BKT: For the most part, they are still the same sizes that are in use. OE has started using 65 series tires and will create a new replacement size demand. More technologically advanced compound­ing improving on cut resistance and heat resistance have been introduced. The 65 series is released and in a big way. The equipment manufacturers are using this size for more stability. The dealers and OE are having problems finding some sizes because of demands and availability as to which tire manufactures are making them. The demand on the 875/65R29 is huge and no one has them. BKT now has these tires and has more sizes coming.

Camso: Trends in tire sizes depend on the equipment and machine. If we take telescopic handlers for instance, we see more low profile tires. These are lower aspect ratio tires with larger wheels, meaning less sidewall thickness and reduced cavity for urethane filling for improved stability and reduced cost.

In compact construction some sizes reappear on different machines. For instance, some skid steer tires can go on the front axle of a backhoe loader. Original equipment manufacturers are adopting and adapting common tire sizes to fit different machines. The same tire sizes can fit on different compact construction equipment. For instance, multipurpose or MPT tires (which are more popular in Europe) refer to a range of compact construction equipment using mostly the same tires but handling a range of different jobs: agriculture, road building, residential and commercial construction, scrap yards, landscaping, snow removal and more. We’re talking about compact telehandlers, compact wheel loaders and mini-dumpers, backhoe loaders, concrete truck mixers and rough terrain forklifts.

Just because a tire size fits the machine doesn’t necessarily mean it’s the right tire for the application. To ensure optimal machine performance and lowest operating cost, you need a tire especially designed for the application and for that, you need to look at the tread pattern and technology, too.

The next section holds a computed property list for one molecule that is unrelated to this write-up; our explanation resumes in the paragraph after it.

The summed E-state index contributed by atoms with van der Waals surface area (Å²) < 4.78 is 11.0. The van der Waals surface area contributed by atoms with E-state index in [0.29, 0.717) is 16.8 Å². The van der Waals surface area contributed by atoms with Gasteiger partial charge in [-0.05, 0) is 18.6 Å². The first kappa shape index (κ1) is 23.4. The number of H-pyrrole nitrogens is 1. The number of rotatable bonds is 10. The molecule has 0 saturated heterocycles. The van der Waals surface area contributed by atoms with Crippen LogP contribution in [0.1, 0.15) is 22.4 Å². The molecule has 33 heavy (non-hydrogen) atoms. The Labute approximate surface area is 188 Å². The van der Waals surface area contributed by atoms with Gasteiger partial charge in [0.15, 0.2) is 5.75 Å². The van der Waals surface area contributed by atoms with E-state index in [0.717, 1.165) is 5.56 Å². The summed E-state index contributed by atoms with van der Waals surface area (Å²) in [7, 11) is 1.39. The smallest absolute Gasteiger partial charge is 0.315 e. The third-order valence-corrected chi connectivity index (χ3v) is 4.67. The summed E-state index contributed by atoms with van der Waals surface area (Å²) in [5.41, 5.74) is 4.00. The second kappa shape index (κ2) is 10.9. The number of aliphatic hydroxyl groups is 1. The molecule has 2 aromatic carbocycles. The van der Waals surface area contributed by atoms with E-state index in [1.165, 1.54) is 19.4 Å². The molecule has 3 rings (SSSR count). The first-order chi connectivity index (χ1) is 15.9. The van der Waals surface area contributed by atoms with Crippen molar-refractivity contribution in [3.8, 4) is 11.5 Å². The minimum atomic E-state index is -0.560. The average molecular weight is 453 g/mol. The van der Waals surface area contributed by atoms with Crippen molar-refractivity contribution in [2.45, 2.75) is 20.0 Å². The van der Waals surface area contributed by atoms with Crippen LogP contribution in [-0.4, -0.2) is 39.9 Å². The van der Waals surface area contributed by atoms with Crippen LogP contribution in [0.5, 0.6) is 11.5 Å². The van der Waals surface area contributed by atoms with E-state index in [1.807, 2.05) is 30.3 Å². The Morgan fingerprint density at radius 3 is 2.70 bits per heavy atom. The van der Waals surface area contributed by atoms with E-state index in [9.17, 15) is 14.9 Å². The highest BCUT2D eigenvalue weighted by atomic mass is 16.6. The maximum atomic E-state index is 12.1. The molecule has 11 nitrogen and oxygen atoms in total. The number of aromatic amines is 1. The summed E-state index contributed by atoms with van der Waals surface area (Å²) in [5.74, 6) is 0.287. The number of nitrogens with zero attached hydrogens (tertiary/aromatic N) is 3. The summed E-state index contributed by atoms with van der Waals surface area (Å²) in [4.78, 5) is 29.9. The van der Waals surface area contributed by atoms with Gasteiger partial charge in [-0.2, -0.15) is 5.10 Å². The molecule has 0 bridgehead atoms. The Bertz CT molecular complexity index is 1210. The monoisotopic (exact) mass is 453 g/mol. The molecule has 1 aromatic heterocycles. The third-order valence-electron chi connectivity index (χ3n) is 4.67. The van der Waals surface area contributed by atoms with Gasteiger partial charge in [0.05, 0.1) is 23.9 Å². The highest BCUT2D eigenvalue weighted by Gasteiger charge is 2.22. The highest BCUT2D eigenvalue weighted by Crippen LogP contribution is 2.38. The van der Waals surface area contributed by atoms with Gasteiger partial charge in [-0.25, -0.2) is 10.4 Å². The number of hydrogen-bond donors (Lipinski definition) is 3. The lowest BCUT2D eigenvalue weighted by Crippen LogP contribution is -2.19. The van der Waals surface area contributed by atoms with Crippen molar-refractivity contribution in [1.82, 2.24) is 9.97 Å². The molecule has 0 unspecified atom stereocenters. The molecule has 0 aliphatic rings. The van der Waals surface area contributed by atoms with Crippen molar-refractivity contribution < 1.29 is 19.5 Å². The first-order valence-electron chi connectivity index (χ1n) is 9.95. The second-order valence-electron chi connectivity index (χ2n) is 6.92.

Continental is seeing growth in demand for 25-inch radials in its earthmoving seg­ment and a trend toward more specialized types of 25-inch tires. Photo courtesy of Continental
Continental is seeing growth in demand for 25-inch radials in its earthmoving seg­ment and a trend toward more specialized types of 25-inch tires. Photo courtesy of Continental
Continental: In the earthmoving seg­ment, we’re seeing continued growth in demand for 25-inch radials, but there is a move toward lower profile, wide-base sizes such as 65 series tires. In 65 series tires, the aspect ratio of sidewall height to tire section width is 65%. In addition, there is a trend toward more specialized types of 25-inch tires, such as L4, L5 designation products and even “all-season” or “snow tread” OTR tires which fit specific product niches.

Goodyear: The machines that use small OTR tires are getting heavier and more powerful. As a result, small OTR sizes have been trending upward. However, the size of rims and the dimensions of wheel wells can impose limits to tire size. (For example, a machine that rolls off the assembly line sporting 25-inch tires will typically only use 25-inch replacement tires.) Recognizing this dynamic, we’ve increased the strength of our tires’ casing, bead and plies, so our small OTR tires can accommodate heavier loads while working within the same dimensional parameters.